New Nasa camera provides an ‘EPIC’ view of Earth


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This is what Earth looks like from a million miles away.

The stunning image, which focuses on America, was taken by the Deep Space Climate Observatory (DSCOVR) and is the satellite’s first view of the entire sunlit side of our planet.

It was presented to the White House today, prompting a tweet from President Barack Obama describing it as: ‘A beautiful reminder that we need to protect the only planet we have.’

The blue marble was captured by the Earth Polychromatic Imaging Camera (Epic) and created by combining three separate images to show the Earth in incredible detail.

The camera takes a series of 10 images using different narrowband filters – from ultraviolet to near infrared.

‘This first DSCOVR image of our planet demonstrates the unique and important benefits of Earth observation from space,’ said Nasa Administrator Charlie Bolden.

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DSCOVR orbits the sun at a location called the Lagrange point 1, or L1, It’s from that unique vantage point that the Epic instrument is acquiring science quality images of the entire sunlit face of Earth. Data from Epic will be used to measure ozone and aerosol levels in Earth’s atmosphere, cloud height, vegetation properties and the ultraviolet reflectivity of Earth

Read more: http://www.dailymail.co.uk/sciencetech/article-3168520/America-like-ve-never-seen-New-Nasa-camera-provides-EPIC-view-Earth-million-miles-away.html#ixzz3gcucsg7K

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NASA’s “Remastered” View of Europa is the Best Yet


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(Click image to download) This newly-reprocessed color view of Europa was made from images taken by NASA’s Galileo spacecraft in the late 1990s. Image credit: NASA/JPL-Caltech/SETI Institute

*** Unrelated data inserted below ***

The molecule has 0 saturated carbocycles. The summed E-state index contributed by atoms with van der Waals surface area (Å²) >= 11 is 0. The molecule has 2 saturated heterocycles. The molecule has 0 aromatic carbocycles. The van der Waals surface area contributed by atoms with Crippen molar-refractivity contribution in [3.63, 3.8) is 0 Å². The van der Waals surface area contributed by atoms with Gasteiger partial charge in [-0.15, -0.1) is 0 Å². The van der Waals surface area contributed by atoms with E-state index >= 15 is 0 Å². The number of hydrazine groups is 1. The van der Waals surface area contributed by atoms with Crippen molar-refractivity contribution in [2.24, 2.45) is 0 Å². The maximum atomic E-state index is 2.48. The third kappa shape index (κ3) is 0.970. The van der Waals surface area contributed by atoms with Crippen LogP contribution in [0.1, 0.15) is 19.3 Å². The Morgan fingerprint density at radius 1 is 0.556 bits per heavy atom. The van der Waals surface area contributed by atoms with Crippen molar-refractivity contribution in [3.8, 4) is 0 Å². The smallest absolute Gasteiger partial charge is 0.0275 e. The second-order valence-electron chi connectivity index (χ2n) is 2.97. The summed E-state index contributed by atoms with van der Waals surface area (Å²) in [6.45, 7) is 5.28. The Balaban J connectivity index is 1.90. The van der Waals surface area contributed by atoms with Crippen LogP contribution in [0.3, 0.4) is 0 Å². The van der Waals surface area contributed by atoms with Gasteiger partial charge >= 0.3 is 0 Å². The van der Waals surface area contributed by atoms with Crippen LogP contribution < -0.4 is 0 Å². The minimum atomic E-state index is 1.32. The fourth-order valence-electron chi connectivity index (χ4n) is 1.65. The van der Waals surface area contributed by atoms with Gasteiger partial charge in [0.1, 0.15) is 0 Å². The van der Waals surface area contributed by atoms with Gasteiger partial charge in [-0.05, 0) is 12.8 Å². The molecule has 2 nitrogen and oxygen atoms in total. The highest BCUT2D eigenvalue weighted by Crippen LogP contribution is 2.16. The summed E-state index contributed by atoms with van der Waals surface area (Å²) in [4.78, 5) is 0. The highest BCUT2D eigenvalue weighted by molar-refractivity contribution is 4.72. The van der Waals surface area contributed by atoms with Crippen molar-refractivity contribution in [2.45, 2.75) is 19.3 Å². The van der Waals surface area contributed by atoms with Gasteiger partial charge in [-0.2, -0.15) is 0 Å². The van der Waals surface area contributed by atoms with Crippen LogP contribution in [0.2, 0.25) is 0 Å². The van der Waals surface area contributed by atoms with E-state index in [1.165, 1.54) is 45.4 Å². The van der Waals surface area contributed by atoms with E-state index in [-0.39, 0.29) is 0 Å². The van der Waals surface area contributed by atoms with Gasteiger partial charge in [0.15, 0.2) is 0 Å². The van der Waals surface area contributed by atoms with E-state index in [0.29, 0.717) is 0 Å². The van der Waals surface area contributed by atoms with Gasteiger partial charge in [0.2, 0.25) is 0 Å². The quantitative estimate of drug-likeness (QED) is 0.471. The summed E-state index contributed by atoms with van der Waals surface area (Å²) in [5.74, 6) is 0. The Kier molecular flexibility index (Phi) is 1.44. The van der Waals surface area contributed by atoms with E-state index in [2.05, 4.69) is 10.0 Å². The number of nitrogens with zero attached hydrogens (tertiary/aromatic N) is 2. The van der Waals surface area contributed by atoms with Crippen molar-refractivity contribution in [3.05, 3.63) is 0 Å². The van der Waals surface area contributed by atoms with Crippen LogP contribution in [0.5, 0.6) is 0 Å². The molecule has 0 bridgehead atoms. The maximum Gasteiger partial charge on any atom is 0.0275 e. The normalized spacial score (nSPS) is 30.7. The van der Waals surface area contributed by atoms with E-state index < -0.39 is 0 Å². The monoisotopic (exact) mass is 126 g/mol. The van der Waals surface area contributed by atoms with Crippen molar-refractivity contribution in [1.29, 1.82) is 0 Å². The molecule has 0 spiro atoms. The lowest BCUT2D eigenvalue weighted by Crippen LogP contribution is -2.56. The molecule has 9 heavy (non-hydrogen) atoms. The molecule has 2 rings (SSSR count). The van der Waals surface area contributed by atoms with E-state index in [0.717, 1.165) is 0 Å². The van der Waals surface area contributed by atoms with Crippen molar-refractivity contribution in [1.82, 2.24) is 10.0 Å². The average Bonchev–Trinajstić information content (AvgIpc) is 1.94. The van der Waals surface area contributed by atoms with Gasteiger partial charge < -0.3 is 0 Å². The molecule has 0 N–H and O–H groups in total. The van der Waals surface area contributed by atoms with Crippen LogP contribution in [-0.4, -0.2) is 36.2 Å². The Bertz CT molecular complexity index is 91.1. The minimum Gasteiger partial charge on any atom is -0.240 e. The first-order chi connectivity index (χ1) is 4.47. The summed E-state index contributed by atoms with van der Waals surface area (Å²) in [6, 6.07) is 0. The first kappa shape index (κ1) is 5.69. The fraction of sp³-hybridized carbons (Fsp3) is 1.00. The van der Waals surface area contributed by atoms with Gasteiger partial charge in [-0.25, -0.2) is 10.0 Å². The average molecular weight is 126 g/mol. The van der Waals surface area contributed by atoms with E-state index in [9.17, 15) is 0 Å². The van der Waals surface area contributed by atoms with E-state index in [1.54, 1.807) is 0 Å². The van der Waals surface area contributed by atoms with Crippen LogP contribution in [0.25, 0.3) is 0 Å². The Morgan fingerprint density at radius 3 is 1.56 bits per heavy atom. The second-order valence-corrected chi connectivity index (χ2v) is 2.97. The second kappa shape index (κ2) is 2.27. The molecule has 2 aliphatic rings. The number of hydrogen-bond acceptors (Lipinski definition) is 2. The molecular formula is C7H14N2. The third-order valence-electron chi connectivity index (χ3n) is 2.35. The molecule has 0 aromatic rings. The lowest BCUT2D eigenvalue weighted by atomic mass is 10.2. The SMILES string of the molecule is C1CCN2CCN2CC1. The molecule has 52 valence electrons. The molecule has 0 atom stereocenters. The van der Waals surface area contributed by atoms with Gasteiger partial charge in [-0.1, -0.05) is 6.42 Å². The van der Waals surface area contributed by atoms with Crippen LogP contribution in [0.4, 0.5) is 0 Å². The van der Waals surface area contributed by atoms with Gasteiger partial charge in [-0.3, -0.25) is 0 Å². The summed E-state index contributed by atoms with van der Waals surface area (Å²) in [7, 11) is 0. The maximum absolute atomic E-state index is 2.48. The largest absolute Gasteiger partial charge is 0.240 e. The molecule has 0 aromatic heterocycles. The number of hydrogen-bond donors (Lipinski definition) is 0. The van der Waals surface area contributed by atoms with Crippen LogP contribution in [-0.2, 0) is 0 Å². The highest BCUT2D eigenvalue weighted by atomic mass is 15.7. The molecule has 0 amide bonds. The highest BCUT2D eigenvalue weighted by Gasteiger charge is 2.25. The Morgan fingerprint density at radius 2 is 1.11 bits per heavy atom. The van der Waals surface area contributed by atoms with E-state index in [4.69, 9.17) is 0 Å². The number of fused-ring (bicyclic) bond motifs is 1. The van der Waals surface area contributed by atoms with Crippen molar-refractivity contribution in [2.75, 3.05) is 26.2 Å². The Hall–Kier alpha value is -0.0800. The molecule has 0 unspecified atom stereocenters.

Europa, Jupiter’s sixth-closest moon, has long been a source of fascination and wonder for astronomers. Not only is it unique amongst its Jovian peers for having a smooth, ice-covered surface, but it is believed that warm, ocean waters exist beneath that crust – which also makes it a strong candidate for extra-terrestrial life.

And now, combining a mosaic of color images with modern image processing techniques, NASA has produced a new version of what is perhaps the best view of Europa yet. And it is quite simply the closest approximation to what the human eye would see, and the next best thing to seeing it up close.

The high-resolution color image, which shows the largest portion of the moon’s surface, was made from images taken by NASA’s Galileo probe. Using the Solid-State Imaging (SSI) experiment, the craft captured these images during it’s first and fourteenth orbit through the Jupiter system, in 1995 and 1998 respectively.

The view was previously released as a mosaic with lower resolution and strongly enhanced color (as seen on the JPL’s website). To create this new version, the images were assembled into a realistic color view of the surface that approximates how Europa would appear to the human eye.

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The cracked, icy surface of Europa. The smoothness of the surface has led many scientists to conclude that oceans exist beneath it. Credit: NASA/JPLredit: NASA